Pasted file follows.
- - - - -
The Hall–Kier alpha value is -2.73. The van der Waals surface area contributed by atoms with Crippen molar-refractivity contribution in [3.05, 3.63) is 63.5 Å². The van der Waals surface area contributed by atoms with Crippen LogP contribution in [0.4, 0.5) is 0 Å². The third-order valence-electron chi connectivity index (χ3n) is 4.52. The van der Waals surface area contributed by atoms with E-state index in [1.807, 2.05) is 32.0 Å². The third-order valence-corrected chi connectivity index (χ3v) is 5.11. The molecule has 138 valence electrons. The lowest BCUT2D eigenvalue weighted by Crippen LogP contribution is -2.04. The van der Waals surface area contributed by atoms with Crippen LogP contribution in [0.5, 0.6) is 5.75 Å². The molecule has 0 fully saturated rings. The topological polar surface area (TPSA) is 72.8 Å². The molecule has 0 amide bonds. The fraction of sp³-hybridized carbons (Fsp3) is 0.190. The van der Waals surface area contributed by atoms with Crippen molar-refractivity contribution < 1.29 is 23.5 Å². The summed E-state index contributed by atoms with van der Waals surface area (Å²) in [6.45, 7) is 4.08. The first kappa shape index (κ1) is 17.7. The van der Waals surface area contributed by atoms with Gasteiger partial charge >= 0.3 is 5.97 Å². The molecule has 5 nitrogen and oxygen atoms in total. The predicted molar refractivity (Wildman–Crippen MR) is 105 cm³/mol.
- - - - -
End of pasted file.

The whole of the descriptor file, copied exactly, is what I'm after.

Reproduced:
The Hall–Kier alpha value is -2.73. The van der Waals surface area contributed by atoms with Crippen molar-refractivity contribution in [3.05, 3.63) is 63.5 Å². The van der Waals surface area contributed by atoms with Crippen LogP contribution in [0.4, 0.5) is 0 Å². The third-order valence-electron chi connectivity index (χ3n) is 4.52. The van der Waals surface area contributed by atoms with E-state index in [1.807, 2.05) is 32.0 Å². The third-order valence-corrected chi connectivity index (χ3v) is 5.11. The molecule has 138 valence electrons. The lowest BCUT2D eigenvalue weighted by Crippen LogP contribution is -2.04. The van der Waals surface area contributed by atoms with Crippen LogP contribution in [0.5, 0.6) is 5.75 Å². The molecule has 0 fully saturated rings. The topological polar surface area (TPSA) is 72.8 Å². The molecule has 0 amide bonds. The fraction of sp³-hybridized carbons (Fsp3) is 0.190. The van der Waals surface area contributed by atoms with Crippen molar-refractivity contribution < 1.29 is 23.5 Å². The summed E-state index contributed by atoms with van der Waals surface area (Å²) in [6.45, 7) is 4.08. The first kappa shape index (κ1) is 17.7. The van der Waals surface area contributed by atoms with Gasteiger partial charge >= 0.3 is 5.97 Å². The molecule has 5 nitrogen and oxygen atoms in total. The predicted molar refractivity (Wildman–Crippen MR) is 105 cm³/mol.